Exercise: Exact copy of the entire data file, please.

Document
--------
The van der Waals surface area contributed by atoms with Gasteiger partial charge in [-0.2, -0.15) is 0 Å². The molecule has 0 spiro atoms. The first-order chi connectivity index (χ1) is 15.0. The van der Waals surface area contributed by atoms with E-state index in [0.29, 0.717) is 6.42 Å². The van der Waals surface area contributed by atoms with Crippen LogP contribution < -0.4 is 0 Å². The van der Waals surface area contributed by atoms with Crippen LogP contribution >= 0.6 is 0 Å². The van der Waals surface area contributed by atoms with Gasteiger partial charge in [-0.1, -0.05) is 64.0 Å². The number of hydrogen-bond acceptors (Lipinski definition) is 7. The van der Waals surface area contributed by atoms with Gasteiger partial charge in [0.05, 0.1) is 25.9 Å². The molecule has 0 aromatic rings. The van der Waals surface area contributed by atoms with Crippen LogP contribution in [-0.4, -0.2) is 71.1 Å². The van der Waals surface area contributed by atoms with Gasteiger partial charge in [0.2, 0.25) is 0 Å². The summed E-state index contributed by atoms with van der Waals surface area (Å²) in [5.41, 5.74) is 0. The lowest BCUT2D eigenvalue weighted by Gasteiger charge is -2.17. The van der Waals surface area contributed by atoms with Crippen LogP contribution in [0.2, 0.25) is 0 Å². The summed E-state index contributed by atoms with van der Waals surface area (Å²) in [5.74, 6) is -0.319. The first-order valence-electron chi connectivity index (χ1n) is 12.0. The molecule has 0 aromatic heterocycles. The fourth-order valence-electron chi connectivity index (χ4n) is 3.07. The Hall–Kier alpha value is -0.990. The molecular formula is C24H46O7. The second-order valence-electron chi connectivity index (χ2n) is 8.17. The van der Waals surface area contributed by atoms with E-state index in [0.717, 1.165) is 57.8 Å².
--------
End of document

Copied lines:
The van der Waals surface area contributed by atoms with Gasteiger partial charge in [-0.2, -0.15) is 0 Å². The molecule has 0 spiro atoms. The first-order chi connectivity index (χ1) is 15.0. The van der Waals surface area contributed by atoms with E-state index in [0.29, 0.717) is 6.42 Å². The van der Waals surface area contributed by atoms with Crippen LogP contribution < -0.4 is 0 Å². The van der Waals surface area contributed by atoms with Crippen LogP contribution >= 0.6 is 0 Å². The van der Waals surface area contributed by atoms with Gasteiger partial charge in [-0.1, -0.05) is 64.0 Å². The number of hydrogen-bond acceptors (Lipinski definition) is 7. The van der Waals surface area contributed by atoms with Gasteiger partial charge in [0.05, 0.1) is 25.9 Å². The molecule has 0 aromatic rings. The van der Waals surface area contributed by atoms with Crippen LogP contribution in [-0.4, -0.2) is 71.1 Å². The van der Waals surface area contributed by atoms with Gasteiger partial charge in [0.2, 0.25) is 0 Å². The summed E-state index contributed by atoms with van der Waals surface area (Å²) in [5.41, 5.74) is 0. The lowest BCUT2D eigenvalue weighted by Gasteiger charge is -2.17. The van der Waals surface area contributed by atoms with Crippen LogP contribution in [0.2, 0.25) is 0 Å². The summed E-state index contributed by atoms with van der Waals surface area (Å²) in [5.74, 6) is -0.319. The first-order valence-electron chi connectivity index (χ1n) is 12.0. The molecule has 0 aromatic heterocycles. The fourth-order valence-electron chi connectivity index (χ4n) is 3.07. The Hall–Kier alpha value is -0.990. The molecular formula is C24H46O7. The second-order valence-electron chi connectivity index (χ2n) is 8.17. The van der Waals surface area contributed by atoms with E-state index in [0.717, 1.165) is 57.8 Å².